Definitely. There has been an explosion in MS research and therapy options. Currently, the FDA has approved 15 medications to treat MS. There's a big push toward stem cell research to stop inﬂammation and the progression of MS as well as continued research on dietary or nutritional changes. Additionally, research is being done to try to reverse damage already accumulated. In 10 years, I think we will still be working on these items and discovering more about how MS is triggered, and how to best treat it.
What are the treatments?
Treatments are aimed at reducing the inflammation that contributes to demyelination and axon damage. Each medication works in different ways to either suppress or modulate the immune system. Medications offer significant benefits but also can pose risks of significant side effects. For this reason, each medication choice needs to be discussed between a patient and their neurologist to find what might be best for their disease.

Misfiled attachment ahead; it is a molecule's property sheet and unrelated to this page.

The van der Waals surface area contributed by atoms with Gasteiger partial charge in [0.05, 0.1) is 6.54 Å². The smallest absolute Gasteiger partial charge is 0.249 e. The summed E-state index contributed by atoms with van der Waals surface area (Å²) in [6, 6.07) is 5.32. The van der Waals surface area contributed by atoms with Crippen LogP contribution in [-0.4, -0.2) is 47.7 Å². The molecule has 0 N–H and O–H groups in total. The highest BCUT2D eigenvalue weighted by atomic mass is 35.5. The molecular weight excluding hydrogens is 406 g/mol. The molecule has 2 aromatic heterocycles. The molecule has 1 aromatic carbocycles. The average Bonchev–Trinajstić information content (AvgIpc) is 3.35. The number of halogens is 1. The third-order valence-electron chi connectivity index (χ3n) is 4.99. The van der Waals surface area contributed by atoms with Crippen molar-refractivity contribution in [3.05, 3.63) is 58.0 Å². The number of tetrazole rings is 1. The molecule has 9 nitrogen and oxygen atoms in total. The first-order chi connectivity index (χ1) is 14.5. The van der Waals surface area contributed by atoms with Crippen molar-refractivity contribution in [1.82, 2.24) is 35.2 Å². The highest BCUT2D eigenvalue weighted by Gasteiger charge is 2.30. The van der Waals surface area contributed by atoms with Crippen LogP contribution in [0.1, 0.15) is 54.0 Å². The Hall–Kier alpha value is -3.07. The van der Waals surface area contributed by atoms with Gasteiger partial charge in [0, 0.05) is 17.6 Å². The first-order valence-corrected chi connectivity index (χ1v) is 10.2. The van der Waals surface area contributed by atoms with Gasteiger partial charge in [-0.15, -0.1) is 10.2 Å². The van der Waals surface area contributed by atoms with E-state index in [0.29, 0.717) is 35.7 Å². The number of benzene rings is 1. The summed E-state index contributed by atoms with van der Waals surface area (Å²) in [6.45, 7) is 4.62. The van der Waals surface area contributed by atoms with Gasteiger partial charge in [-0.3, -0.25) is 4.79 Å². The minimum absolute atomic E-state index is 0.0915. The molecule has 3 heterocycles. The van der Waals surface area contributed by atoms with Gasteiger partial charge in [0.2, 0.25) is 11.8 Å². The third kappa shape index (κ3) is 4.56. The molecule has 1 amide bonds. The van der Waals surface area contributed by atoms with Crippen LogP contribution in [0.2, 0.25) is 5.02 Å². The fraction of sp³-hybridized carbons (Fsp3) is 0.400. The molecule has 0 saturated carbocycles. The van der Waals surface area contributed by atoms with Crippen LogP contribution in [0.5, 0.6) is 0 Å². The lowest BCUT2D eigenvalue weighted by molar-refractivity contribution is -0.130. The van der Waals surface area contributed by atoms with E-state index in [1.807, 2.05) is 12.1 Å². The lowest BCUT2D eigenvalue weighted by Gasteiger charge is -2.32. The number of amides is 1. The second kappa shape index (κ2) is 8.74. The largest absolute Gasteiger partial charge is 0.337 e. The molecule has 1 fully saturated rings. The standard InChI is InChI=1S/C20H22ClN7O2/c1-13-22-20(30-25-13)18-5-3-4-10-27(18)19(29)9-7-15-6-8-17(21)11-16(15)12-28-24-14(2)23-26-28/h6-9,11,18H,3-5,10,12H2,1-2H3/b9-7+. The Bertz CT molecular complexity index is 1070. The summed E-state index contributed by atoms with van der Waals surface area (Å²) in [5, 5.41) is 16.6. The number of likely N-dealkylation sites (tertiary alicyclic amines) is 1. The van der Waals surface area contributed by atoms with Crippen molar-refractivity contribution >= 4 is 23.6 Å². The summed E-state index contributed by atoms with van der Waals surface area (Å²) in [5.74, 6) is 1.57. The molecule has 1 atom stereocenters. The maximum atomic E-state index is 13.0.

Other than medications, there is more that goes into the management, such as physical and occupational therapy, supplements or involvement of other specialty physicians. With the multitude of treatment options, it is important to have a physician who understands the risks and benefits well and has experience using these therapies.
What’s your perspective about the latest FDA-approved drug found to slow the progress of MS?
This is a significant milestone in the treatment of Multiple Sclerosis. It is the first approved medication for the treatment of Primary Progressive MS as it has shown to slow disability progression. It has also been approved for treating Relapsing Remitting MS, and the trial data indicate significant reductions in new lesions on MRI, clinical relapses, and disability progression.